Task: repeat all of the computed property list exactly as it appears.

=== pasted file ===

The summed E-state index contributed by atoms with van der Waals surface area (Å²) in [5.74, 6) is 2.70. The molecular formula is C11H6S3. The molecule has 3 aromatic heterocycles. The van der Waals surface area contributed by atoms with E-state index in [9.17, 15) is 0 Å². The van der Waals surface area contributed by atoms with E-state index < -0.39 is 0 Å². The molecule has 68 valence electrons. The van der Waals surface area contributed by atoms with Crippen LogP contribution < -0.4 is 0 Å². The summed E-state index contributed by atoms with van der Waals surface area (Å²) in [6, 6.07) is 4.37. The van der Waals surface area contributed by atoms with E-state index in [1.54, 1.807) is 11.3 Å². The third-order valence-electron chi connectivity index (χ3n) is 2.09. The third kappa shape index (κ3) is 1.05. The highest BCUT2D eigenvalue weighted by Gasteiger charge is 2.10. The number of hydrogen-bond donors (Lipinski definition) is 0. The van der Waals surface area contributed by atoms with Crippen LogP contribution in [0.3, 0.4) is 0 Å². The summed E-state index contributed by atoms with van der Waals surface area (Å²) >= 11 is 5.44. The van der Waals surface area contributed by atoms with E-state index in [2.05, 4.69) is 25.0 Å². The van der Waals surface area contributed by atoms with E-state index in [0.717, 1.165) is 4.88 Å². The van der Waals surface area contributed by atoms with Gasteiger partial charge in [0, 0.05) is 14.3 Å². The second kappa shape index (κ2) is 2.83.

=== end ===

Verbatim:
The summed E-state index contributed by atoms with van der Waals surface area (Å²) in [5.74, 6) is 2.70. The molecular formula is C11H6S3. The molecule has 3 aromatic heterocycles. The van der Waals surface area contributed by atoms with E-state index in [9.17, 15) is 0 Å². The van der Waals surface area contributed by atoms with E-state index < -0.39 is 0 Å². The molecule has 68 valence electrons. The van der Waals surface area contributed by atoms with Crippen LogP contribution < -0.4 is 0 Å². The summed E-state index contributed by atoms with van der Waals surface area (Å²) in [6, 6.07) is 4.37. The van der Waals surface area contributed by atoms with E-state index in [1.54, 1.807) is 11.3 Å². The third-order valence-electron chi connectivity index (χ3n) is 2.09. The third kappa shape index (κ3) is 1.05. The highest BCUT2D eigenvalue weighted by Gasteiger charge is 2.10. The number of hydrogen-bond donors (Lipinski definition) is 0. The van der Waals surface area contributed by atoms with Crippen LogP contribution in [0.3, 0.4) is 0 Å². The summed E-state index contributed by atoms with van der Waals surface area (Å²) >= 11 is 5.44. The van der Waals surface area contributed by atoms with E-state index in [2.05, 4.69) is 25.0 Å². The van der Waals surface area contributed by atoms with E-state index in [0.717, 1.165) is 4.88 Å². The van der Waals surface area contributed by atoms with Gasteiger partial charge in [0, 0.05) is 14.3 Å². The second kappa shape index (κ2) is 2.83.